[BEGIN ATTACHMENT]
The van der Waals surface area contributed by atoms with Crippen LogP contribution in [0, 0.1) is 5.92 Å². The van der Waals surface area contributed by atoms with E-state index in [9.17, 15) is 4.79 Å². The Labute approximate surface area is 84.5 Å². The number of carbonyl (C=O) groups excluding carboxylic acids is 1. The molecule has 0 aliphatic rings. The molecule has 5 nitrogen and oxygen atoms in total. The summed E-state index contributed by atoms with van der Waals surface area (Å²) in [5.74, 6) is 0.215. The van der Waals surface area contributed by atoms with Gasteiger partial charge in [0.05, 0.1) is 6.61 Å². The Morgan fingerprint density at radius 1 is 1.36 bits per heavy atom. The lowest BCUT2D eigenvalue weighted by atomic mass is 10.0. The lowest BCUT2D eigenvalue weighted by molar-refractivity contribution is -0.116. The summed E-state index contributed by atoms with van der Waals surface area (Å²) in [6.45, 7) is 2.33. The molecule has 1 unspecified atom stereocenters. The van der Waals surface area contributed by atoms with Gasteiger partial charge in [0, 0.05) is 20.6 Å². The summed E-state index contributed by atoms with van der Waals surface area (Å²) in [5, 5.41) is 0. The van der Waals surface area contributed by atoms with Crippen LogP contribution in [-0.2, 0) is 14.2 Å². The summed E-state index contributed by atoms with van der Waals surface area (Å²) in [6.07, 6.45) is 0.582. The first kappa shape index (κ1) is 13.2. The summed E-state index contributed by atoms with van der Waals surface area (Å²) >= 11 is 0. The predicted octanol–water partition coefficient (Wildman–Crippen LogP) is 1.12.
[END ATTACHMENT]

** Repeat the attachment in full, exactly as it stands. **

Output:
The van der Waals surface area contributed by atoms with Crippen LogP contribution in [0, 0.1) is 5.92 Å². The van der Waals surface area contributed by atoms with E-state index in [9.17, 15) is 4.79 Å². The Labute approximate surface area is 84.5 Å². The number of carbonyl (C=O) groups excluding carboxylic acids is 1. The molecule has 0 aliphatic rings. The molecule has 5 nitrogen and oxygen atoms in total. The summed E-state index contributed by atoms with van der Waals surface area (Å²) in [5.74, 6) is 0.215. The van der Waals surface area contributed by atoms with Gasteiger partial charge in [0.05, 0.1) is 6.61 Å². The Morgan fingerprint density at radius 1 is 1.36 bits per heavy atom. The lowest BCUT2D eigenvalue weighted by atomic mass is 10.0. The lowest BCUT2D eigenvalue weighted by molar-refractivity contribution is -0.116. The summed E-state index contributed by atoms with van der Waals surface area (Å²) in [6.45, 7) is 2.33. The molecule has 1 unspecified atom stereocenters. The van der Waals surface area contributed by atoms with Gasteiger partial charge in [0, 0.05) is 20.6 Å². The summed E-state index contributed by atoms with van der Waals surface area (Å²) in [5, 5.41) is 0. The van der Waals surface area contributed by atoms with Crippen LogP contribution in [-0.2, 0) is 14.2 Å². The summed E-state index contributed by atoms with van der Waals surface area (Å²) in [6.07, 6.45) is 0.582. The first kappa shape index (κ1) is 13.2. The summed E-state index contributed by atoms with van der Waals surface area (Å²) >= 11 is 0. The predicted octanol–water partition coefficient (Wildman–Crippen LogP) is 1.12.